The utilization of technology in K-12 classrooms has been continuously increasing over recent years, many challenges coming with technology implementation. With these challenges, it is crucial to focus on the relationship between teachers and technology.

The relationship between teachers and technology differs from person to person depending on a number of different factors. Some teachers may discover the benefit of technology in the classroom and others may see it as more of a distraction. Many schools are newly implementing technology with remote learning, whereas other schools have had technology for years. No matter the outlook on technology in the classroom, it is important to understand how to make the relationship between teachers and technology most effective.

We were able to talk with Tech Integration Coach and host of the EduDuctTape Podcast, Jake Miller (@JakeMillerTech), on The Tackling Tech Podcast to understand, from the Tech Coach perspective, what the relationship between teachers and technology should look like. Jake walked us through what this relationship looked like before the COVID-19 pandemic and how it may have changed given these unique circumstances.

How Remote Learning has Affected the Relationship Between Teachers and Technology

Jake explains that the relationship between teachers and technology has not changed since remote learning. However, what has changed is how easy it has been to recognize the challenges that come along with educational technology, such as keeping student distractions to a minimum and ensuring students are staying safe online. To combat these challenges, Jake observed that teachers were setting 2-3 objectives for remote learning, whether it was the ability to deliver synchronous live lessons or communicate asynchronously with students. 

By setting goals for what needed to be accomplished with remote learning, teachers were driven to use technology to solution their challenges. For instance, if they needed a live video option, they immediately learned how to use Zoom or Google Meet. If they needed a recording tool to communicate with their students asynchronously, they learned how to use Screencastify or Loom. Teachers were completely re-envisioning the ways that technology could be used in their classroom and realizing how it would enhance their lessons. 

Although there are challenges that come along with technology, as an Instructional Tech Coach, Jake urges teachers to recognize educational technology as not just a challenge, but as a tool that enables them to solve problems, meet goals, and address learning standards in the classroom. The ability for teachers to use it as such was proven by the remote learning environment that the COVID-19 crisis presented.

Next Steps for Teachers and Technology

With the uncertainty of the upcoming school year, Jake posed some questions to understand what the best things are that educators can do in regards to technology. He urges educators to consider what will be best for their students, what will be best for themselves, what they are trying to improve in their practice, and what gaps they’ve noticed in students’ understanding. If these needs are identified first, then the next step is to figure out what technology tools can fit in as a support and solution to answer these questions.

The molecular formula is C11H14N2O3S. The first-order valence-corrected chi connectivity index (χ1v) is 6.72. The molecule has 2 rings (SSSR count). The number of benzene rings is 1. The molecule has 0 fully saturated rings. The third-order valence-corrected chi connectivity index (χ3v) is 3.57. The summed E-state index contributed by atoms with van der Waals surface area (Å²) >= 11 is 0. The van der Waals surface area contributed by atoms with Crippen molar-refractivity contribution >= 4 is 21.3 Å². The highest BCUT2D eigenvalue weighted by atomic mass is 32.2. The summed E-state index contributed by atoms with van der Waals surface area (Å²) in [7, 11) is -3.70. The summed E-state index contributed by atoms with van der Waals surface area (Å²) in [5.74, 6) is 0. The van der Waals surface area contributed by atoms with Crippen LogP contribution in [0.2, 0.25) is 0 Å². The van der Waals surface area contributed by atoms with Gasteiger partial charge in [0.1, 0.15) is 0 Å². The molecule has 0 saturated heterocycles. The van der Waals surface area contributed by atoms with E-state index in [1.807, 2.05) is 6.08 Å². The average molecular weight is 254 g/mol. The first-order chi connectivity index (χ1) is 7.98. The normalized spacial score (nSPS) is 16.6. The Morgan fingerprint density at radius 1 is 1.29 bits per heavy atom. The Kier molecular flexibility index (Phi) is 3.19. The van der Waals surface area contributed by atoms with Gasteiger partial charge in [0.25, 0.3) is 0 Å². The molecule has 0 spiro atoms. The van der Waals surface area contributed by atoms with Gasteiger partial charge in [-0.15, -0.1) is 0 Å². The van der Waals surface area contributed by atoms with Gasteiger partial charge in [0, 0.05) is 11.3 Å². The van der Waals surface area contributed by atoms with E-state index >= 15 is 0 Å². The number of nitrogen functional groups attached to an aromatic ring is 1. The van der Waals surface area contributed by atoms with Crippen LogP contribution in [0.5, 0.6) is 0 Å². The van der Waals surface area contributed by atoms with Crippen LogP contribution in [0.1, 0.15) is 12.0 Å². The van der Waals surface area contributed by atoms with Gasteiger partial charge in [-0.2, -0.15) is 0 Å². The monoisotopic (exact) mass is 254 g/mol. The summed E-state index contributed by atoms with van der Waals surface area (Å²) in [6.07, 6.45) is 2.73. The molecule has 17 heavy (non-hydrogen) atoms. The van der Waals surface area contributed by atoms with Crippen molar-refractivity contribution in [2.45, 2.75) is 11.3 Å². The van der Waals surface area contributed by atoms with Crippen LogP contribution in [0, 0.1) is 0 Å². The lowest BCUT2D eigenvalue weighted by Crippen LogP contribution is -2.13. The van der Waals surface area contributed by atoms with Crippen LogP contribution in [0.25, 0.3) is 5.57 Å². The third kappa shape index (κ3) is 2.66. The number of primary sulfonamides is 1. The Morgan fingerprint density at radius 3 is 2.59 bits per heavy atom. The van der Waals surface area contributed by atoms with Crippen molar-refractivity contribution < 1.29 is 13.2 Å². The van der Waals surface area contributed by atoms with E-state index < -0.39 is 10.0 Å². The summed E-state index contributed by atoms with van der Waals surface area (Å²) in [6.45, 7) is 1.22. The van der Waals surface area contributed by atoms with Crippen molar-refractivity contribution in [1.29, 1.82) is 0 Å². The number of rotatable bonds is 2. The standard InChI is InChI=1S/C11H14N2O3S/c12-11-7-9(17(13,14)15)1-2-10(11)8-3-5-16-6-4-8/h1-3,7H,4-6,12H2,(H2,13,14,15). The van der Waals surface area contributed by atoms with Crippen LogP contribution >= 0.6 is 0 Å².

While teachers have been relying on technology to find solutions to these questions, they have made huge technology gains. Amplifying teachers’ need to meet a goal has enabled them to seek out technology tools to meet that goal. Because teachers are seeking out tools on their own, the implementation of technology has increased teachers’ use of technology during remote learning tremendously. Moving forward, we can speculate that the relationship between teachers and technology will continue to grow as teachers become more comfortable with technology usage.

Setting New Goals to Make Technology More Effective

When teachers set specific goals for technology during remote learning, they made huge technology gains that were larger than anything they implemented in the prior decade. Now going into the fall, teachers should be preparing to set goals to make this newly adopted technology even more effective. 

An efficient way to begin this process could be to reflect on the tools used this past semester and understand which tools helped to enhance your classroom. As the next step, look for any gaps in your classroom that you could be closed by adopting new technology. Finally, take inventory of the tools you plan to use in the upcoming fall semester to help reach the goals set to make technology more effective in your classroom.

The relationship between teachers and technology has not changed since remote learning, but there has been an increase in usage of technology during this period as teachers identify gaps and now rely on technology to teach. There is a lot of uncertainty going into the upcoming school year and Instructional Tech Coach, Jake Miller, urges educators to continue to adopt new technology to find solutions in their classrooms.

Listen to full conversation with Jake Miller

This week Brett talks to Jake Miller an EdTech enthusiast, host of the #EduDuctTape Podcast, Tech Integration Coach, former STEM teacher, influencer, speaker, and presenter from Ohio. Jake shares his observations during remote learning and the lessons he’s learned while educating educators to use technology in the classroom.

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